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    • Seems to me that you make a lot of assumptions Mr Strom. Seems to me that your position is akin to those who take no issue with unconstitutional government surveillance because “you shouldn’t be worried if you have nothing to hide”.

      As a second generation homeschooling family I take great issue with your assumptions and with the stance of Harvard university (via the poorly thought out article published by Elizabeth Bartholet). I don’t have to prove anything to anyone about the education I am providing for my children, anymore than I have to prove that I am feeding them decent meals, clothing them or putting them to bed. The state does not own me or my children and I will not allow their oversight in my home. I am a fit parent and unless PROVEN otherwise I will claim my fourth amendment right, as well as the natural right of a PARENT to raise their children as they see fit. Our constitution states that any powers not delegated to the government belong to the people. The government has no rightful claim on the parenting practices of families. Any parent in their right mind should be outraged at this blatant attack on our rights, and should be adamantly opposed to letting big brother get their foot in this door in any way shape or form.

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      • Kalee, your response presupposes that school district monitoring of homeschooling is unconstitutional. The US Supreme Court has repeatedly rejected that view, so are we talking about Kalee’s Constitution or the US Constitution (which, by the way, mentions parents’ rights precisely nowhere, and which Justice Scalia viewed as not conferring any rights on parents)? And it is a cheap rejoinder to the contention that some children need state officials to monitor their situation to say that the state doesn’t own children. The state monitors my driving on a regular basis; that doesn’t mean it owns me or my car. You also don’t own your children. No one owns them, except perhaps themselves; they are not property. I’m sure you are a great parent, but many people whose children are not attending a school are struggling with addiction or mental illness. I care about them, and who else but some state agency is the right entity to protect them?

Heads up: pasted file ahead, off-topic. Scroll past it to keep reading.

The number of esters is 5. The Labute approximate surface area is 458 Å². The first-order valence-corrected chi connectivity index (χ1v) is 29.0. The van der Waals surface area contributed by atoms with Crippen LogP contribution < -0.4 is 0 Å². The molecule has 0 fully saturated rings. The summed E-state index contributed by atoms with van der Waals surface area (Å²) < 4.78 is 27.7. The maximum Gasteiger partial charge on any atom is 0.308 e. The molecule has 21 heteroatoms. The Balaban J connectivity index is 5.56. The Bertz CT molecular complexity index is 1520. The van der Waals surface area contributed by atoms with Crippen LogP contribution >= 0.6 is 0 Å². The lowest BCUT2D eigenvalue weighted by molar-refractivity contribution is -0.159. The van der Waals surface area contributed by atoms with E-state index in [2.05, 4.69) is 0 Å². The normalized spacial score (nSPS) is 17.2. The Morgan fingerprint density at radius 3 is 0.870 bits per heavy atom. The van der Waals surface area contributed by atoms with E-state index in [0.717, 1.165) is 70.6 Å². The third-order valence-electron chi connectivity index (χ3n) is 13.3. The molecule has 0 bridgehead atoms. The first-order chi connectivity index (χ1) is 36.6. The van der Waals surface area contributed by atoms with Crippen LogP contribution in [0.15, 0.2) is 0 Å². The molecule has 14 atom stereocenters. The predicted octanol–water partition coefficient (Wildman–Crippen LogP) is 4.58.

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    • The problem is with the forces we are dealing with is this: give them an inch, and they think they are rulers. They’ll want a little more oversight, then a little more, and we will one day find homeschooling either under the control of government or banned outright. I’ve been an auditor for a quarter century, and I can tell you this… if you give someone with an agenda or goal in mind enough information about anyone, you can make a case against them. This is why due process exists.

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  3. Mr. Smith, I hope you will send this column to the dean at Harvard. Especially in this era of zero tolerance for bigotry, this professor should not be allowed to discriminate against homeschooling.

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  4. With schools shutting down and turning to online venues because of COVID-19 we’ve all seen a post or two of parents saying how tough it is for them to school their children at home (being forced into changing your child’s education is not what I see as homeschooling). In our 10 years of homeschooling we have met many people and realize that homeschooling is not for everyone but we’d also argue that we’ve met racist people who have not been homeschooled. Would we blame classroom teachers for children who do not excel, drop out, are bigots etc? Perhaps the talking points of the original article are actually applicable to traditional or public education and point to flaws in that system or lifestyle. Again COVID is showing flaws to the traditional system and really showing that homeschooling families are really everyday heroes taking on a task that is not easy.

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  5. So, the next headline would be that Harvard professor claims that Supreme Court Justice Sandra Day O’Connor, for example, among many people famous people and leaders of this great country, is a bad citizen?

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  6. Here is what I believe is a very applicable analogy.

    It is very well documented that children who grow up without fathers are at greater risk for depression, dropping out of school, drug addiction, suicide, etc. The risks of disadvantages are substantial.

    So, tell me, what do you suppose would happen if we proposed having Child Protective Services inspect the homes of fatherless children quarterly? This is what someone in Illinois proposed (unsuccessfully) be done for homeschooled children. After all, what do they have to hide? What’s wrong with a little oversight to make sure there are no drugs or abusive boyfriends there, given the increased risks? I will tell you what would happen, most everyone would oppose it, even those who disagree with raising children without a father. In fact, there would be outrage, and rightly so. Why? Because you just don’t get to forgo due process, violate their privacy, search their homes, without just cause.

    This analogy is more than fair, especially considering that homeschoolers are more likely to outperform, whereas fatherless children are more likely to underperform. Even so, just because you disagree with a parent’s choice does not mean you can strip the parent of their rights and due process, nor does it render the child state property.

    Abuse and neglect are illegal, as they should be. Crimes that all of us absolutely agree should be prosecuted. I would wager anything that if homeschooling was used to cover up a neglected and malnourished child, HSLDA would offer no defense to the abusive parents. But like any crime, there should be due process, and you don’t punish the innocent, especially when they so consistently outperform the alternatives.